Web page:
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30 Comments

  • Avatar
    Reply
    Aristo Ioannidis
    January 16, 2020 at 10:05 am

    Thanks for sharing Christian. I feel as though the animals pose to the cameras as if to say take your best shot.

    Great story. Like you I do encourage my wife to reward herself so that I may do the same.

    Regards,
    Aristo

    • Avatar
      Reply
      Christian Schroeder
      January 17, 2020 at 11:00 am

      Thanks for your comment, Aristo! Keeping one’s wife satisfied is indeed a great strategy. Saves trouble. 🙂

  • Avatar
    Reply
    Duncan G
    January 16, 2020 at 10:53 am

    Great images! Being able to go to places like this on your own and wait patiently for the right image is key – I go to the zoo every couple of years with my family and we HAVE TO see EVERYTHING in each visit!! Achieving results without bars, cages and other unnatural features is also hard but you have done brilliantly!

    • Avatar
      Reply
      Christian Schroeder
      January 17, 2020 at 11:03 am

      Hi Duncan! You are right, there is so much visual clutter around. For example, I tried hard to snap a picture of the elephants, but it was impossible without catching a fence in the foreground or other visitors in the background. Therefore, I focus on whatever works.

  • Avatar
    Reply
    JamesW
    January 16, 2020 at 2:52 pm

    I. Am. Impressed. I really enjoyed the writing, and the images. Taken on a rangefinder, and monochrome film as well.. Brilliant. Many thanks for this.

    • Avatar
      Reply
      Christian Schroeder
      January 17, 2020 at 11:04 am

      I prefer the combo of rangefinder camera and monochrome film for any “non-static” subject – it feels just right. Thank you for your kind words!

  • Avatar
    Reply
    Gandhi Cabañas
    January 16, 2020 at 8:26 pm

    I enjoyed your story and your great images. Congrats!

    • Avatar
      Reply
      Christian Schroeder
      January 17, 2020 at 11:05 am

      Thanks, Gandhi!

  • Avatar
    Reply
    Steven Bleistein
    January 16, 2020 at 9:42 pm

    These are absolutely stunning photographs.

    • Avatar
      Reply
      Christian Schroeder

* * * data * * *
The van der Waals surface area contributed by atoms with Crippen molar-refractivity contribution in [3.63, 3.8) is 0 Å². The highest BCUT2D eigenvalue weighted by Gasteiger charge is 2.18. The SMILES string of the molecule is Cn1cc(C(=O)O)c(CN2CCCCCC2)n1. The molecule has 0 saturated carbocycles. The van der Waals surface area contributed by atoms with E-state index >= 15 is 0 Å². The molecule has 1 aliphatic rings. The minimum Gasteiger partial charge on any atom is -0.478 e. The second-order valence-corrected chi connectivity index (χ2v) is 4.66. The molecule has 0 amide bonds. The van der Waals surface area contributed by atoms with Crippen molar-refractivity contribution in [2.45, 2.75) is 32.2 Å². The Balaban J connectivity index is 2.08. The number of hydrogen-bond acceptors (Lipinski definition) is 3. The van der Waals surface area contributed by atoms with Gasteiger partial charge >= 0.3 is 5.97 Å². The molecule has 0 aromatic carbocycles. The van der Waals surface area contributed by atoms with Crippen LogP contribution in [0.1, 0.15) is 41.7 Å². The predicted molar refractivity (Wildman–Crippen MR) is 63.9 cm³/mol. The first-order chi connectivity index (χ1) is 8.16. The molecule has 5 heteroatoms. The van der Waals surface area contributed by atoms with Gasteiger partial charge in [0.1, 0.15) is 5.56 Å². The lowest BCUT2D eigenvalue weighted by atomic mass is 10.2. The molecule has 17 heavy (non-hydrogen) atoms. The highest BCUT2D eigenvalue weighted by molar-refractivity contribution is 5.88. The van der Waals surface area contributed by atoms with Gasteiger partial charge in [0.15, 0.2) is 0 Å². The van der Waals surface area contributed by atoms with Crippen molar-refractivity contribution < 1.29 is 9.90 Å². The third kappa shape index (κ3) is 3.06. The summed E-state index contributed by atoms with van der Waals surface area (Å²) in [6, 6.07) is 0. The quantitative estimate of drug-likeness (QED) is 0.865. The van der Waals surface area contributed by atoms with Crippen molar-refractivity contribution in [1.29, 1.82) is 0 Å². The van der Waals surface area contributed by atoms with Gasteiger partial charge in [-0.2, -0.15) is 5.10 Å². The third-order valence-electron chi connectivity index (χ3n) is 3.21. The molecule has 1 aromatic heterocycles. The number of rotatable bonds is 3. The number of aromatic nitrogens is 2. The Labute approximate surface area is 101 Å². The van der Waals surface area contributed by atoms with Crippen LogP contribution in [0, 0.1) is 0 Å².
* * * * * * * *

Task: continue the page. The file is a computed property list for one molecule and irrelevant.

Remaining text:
January 17, 2020 at 11:06 am

      I’m glad you like it, Steven! I should look out for living subjects more often. 🙂

  • Avatar
    Reply
    Charles Higham
    January 16, 2020 at 10:21 pm

    Really nicely observed shots.

    • Avatar
      Reply
      Christian Schroeder
      January 17, 2020 at 11:07 am

      Thank you for your comment, Charles!

  • Avatar
    Reply
    Matthias Steck
    January 16, 2020 at 11:11 pm

    Das erste Bild von dem Gorilla-Weibchen finde ich ganz großartig ! Und auf die Idee, in einem Zoo schwarz-weiß zu fotografieren wäre ich auch nie gekommen.

    • Avatar
      Reply
      Christian Schroeder
      January 17, 2020 at 11:09 am

      Bei den Gorillas habe ich tatsächlich die meiste Zeit verbracht, sie sind einfach zu faszinierend. – Kannst du ja auch mal probieren, farblos im Zoo. 🙂

  • Avatar
    Reply
    JimSangwine
    January 16, 2020 at 11:38 pm

    This is my new favourite 35mmc post. I feel inspired to go to the zoo. Thank you!

    • Avatar
      Reply
      Christian Schroeder
      January 17, 2020 at 11:11 am

      You are going to visit a zoo? Great, mission accomplished. I’m happy to hear your feedback, Jim!

  • Avatar
    Reply
    eric
    January 17, 2020 at 1:48 am

    Whaouuuuu : BRAVISSIMO !!!
    Wonderful.
    Great.

    Animals are not easy to photograph, the same for kids, or other subject, there you arrive to one impressive level of talent in front of this difficult moving subject : wonderful BW (it’s not important, but it is not a high speed film, more a slow one, but it is not important 😉 ), REAL TALENT, great composition, artist eye to find the decive moment to give a kind of humanity to this animals (sometimes for example in street photography the persons are not well taken at the good moment which not gives the best of them …), very high sharpeness, and really a story, I stop here because there is more compliments to give, …
    Thanks 35mm and you for sharing this impressive and … humble way, what it is also the mark of the photographer with great talent
    BRAVO

    • Avatar
      Reply
      Christian Schroeder
      January 17, 2020 at 11:15 am

      Hi Eric, thank you a lot. Normally, I go for architecture (photography-wise) – therefore, moving animals are a welcome variation (and challenge).

  • Avatar
    Reply
    Peggy Marsh
    January 19, 2020 at 9:05 am

    Those are some of the best zoo shots I have seen and an inspiration. Thank you for publishing them.

    • Avatar
      Reply
      Christian Schroeder
      January 22, 2020 at 3:26 pm